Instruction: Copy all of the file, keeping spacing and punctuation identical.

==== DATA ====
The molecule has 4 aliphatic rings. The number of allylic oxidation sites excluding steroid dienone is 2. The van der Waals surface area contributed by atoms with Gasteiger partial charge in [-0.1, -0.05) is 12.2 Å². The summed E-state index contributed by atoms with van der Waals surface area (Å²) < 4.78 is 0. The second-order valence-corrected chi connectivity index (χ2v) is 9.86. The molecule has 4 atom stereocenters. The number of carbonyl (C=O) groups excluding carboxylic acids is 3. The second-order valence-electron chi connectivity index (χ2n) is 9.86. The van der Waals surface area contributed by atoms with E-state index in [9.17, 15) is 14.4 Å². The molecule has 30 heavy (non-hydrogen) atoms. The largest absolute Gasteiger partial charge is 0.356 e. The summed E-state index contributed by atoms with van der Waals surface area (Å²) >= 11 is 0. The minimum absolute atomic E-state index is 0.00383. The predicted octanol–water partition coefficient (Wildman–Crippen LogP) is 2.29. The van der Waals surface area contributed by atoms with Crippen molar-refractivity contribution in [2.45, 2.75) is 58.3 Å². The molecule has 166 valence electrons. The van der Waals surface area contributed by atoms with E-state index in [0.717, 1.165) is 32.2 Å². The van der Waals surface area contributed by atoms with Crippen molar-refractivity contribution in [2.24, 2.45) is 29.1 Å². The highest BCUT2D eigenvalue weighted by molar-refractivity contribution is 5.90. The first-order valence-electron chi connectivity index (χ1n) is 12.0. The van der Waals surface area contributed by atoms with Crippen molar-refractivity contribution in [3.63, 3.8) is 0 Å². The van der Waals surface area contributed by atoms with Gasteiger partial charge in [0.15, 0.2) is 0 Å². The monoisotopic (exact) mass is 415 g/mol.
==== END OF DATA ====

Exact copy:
The molecule has 4 aliphatic rings. The number of allylic oxidation sites excluding steroid dienone is 2. The van der Waals surface area contributed by atoms with Gasteiger partial charge in [-0.1, -0.05) is 12.2 Å². The summed E-state index contributed by atoms with van der Waals surface area (Å²) < 4.78 is 0. The second-order valence-corrected chi connectivity index (χ2v) is 9.86. The molecule has 4 atom stereocenters. The number of carbonyl (C=O) groups excluding carboxylic acids is 3. The second-order valence-electron chi connectivity index (χ2n) is 9.86. The van der Waals surface area contributed by atoms with E-state index in [9.17, 15) is 14.4 Å². The molecule has 30 heavy (non-hydrogen) atoms. The largest absolute Gasteiger partial charge is 0.356 e. The summed E-state index contributed by atoms with van der Waals surface area (Å²) >= 11 is 0. The minimum absolute atomic E-state index is 0.00383. The predicted octanol–water partition coefficient (Wildman–Crippen LogP) is 2.29. The van der Waals surface area contributed by atoms with Crippen molar-refractivity contribution in [2.45, 2.75) is 58.3 Å². The molecule has 166 valence electrons. The van der Waals surface area contributed by atoms with E-state index in [0.717, 1.165) is 32.2 Å². The van der Waals surface area contributed by atoms with Crippen molar-refractivity contribution in [2.24, 2.45) is 29.1 Å². The highest BCUT2D eigenvalue weighted by molar-refractivity contribution is 5.90. The first-order valence-electron chi connectivity index (χ1n) is 12.0. The van der Waals surface area contributed by atoms with Crippen molar-refractivity contribution in [3.63, 3.8) is 0 Å². The van der Waals surface area contributed by atoms with Gasteiger partial charge in [0.15, 0.2) is 0 Å². The monoisotopic (exact) mass is 415 g/mol.